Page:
Crews Turn Lightning-Caused Wildfires Into Controlled Burns

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Fires have burned through thousands of acres of thick forest all across Rim Country in the past month. How nice — and how strange it’s so nice.

Well-spaced thunderstorms have turned the scariest time of the year for firefighters into an unprecedented chance to extend the controlled burn season well into the summer.

As a result, Pine, Strawberry and other Rim communities got major additions to their fire breaks. Equally important, low-intensity fires have thinned the thick brush and saplings near Blue Ridge Reservoir — which could ultimately reduce erosion into the reservoir now vital to Payson’s future..

All across high country, lighting has triggered fires that a few years ago the Forest Service would have rushed to stamp out. But now, they’re mostly constructing fuel breaks and starting backfires to keep the fires away from settled areas while letting them burn as much brush as possible.

“It’s created a good window of opportunity for us to get in there to reintroduce fire to the ecosystem,” said Coconino National Forest fire information officer Jean Gilbertson.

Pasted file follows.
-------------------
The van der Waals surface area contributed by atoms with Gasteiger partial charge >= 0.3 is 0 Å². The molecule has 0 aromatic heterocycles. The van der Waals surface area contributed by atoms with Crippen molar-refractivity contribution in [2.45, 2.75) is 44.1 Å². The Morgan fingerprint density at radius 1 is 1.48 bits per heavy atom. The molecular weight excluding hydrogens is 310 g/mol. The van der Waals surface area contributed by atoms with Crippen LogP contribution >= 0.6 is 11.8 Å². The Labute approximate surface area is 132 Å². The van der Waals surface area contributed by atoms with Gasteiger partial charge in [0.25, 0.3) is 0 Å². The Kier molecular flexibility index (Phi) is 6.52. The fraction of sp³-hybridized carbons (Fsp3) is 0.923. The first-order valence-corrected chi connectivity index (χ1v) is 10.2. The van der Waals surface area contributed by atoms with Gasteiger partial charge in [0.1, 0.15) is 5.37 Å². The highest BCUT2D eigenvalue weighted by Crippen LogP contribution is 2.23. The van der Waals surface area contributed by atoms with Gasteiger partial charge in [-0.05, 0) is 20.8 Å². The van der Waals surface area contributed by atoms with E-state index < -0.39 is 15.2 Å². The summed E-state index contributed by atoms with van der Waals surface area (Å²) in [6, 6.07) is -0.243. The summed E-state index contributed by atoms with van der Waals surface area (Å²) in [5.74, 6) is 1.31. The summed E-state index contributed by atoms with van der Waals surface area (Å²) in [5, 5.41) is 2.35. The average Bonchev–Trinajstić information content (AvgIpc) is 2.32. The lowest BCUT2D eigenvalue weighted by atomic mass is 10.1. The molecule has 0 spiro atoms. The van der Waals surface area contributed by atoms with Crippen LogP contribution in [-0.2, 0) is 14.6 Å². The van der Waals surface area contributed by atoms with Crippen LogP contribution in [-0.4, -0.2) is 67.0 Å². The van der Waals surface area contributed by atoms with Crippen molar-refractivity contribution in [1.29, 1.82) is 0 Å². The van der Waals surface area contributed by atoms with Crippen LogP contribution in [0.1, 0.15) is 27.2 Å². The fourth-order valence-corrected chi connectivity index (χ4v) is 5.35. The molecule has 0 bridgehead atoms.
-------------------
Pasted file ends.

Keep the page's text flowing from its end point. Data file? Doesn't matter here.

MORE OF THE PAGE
Low-intensity ground fires when fuels are damp help prevent the kinds of devastating fires that climb into treetops, threaten towns, sterilize the soils and dramatically increase erosion.

Erosion caused by such a high-intensity fire in the watershed of the Blue Ridge Reservoir could significantly reduce the capacity of the reservoir.

Fires burning in the region include:

4th of July Complex: The lighting-caused fire has burned 1,800 acres and is now approaching the southern shore of the Blue Ridge Reservoir, with smoke alarming homeowners in the immediate area and drifting on toward Heber, Overgaard and Forest Lakes. The Forest Service has closed the area around the fire, including FR 123. However, FR 300, FR 95 and FR 139 remain open to through traffic.

Independence Fire: The 1,300-acre fire burning along Highway 87 between FR 613 and FR 147 near Potato Lake is now 80 percent contained. Rains Wednesday nearly smothered the remaining flames. The fire consumed some of the brush that has choked the canyon where the cavalry and several Apache bands fought one of the most desperate pitched battles of the Apache Wars.

Board Fire: Crews are keeping track of this 600-acre, lightning-caused fire east of Highway 288 and FR 203, but mostly letting it burn. Crews include the Payson Hotshots, Pleasant Valley Hotshots, two engines and one helicopter, with the fire now 35 percent contained.

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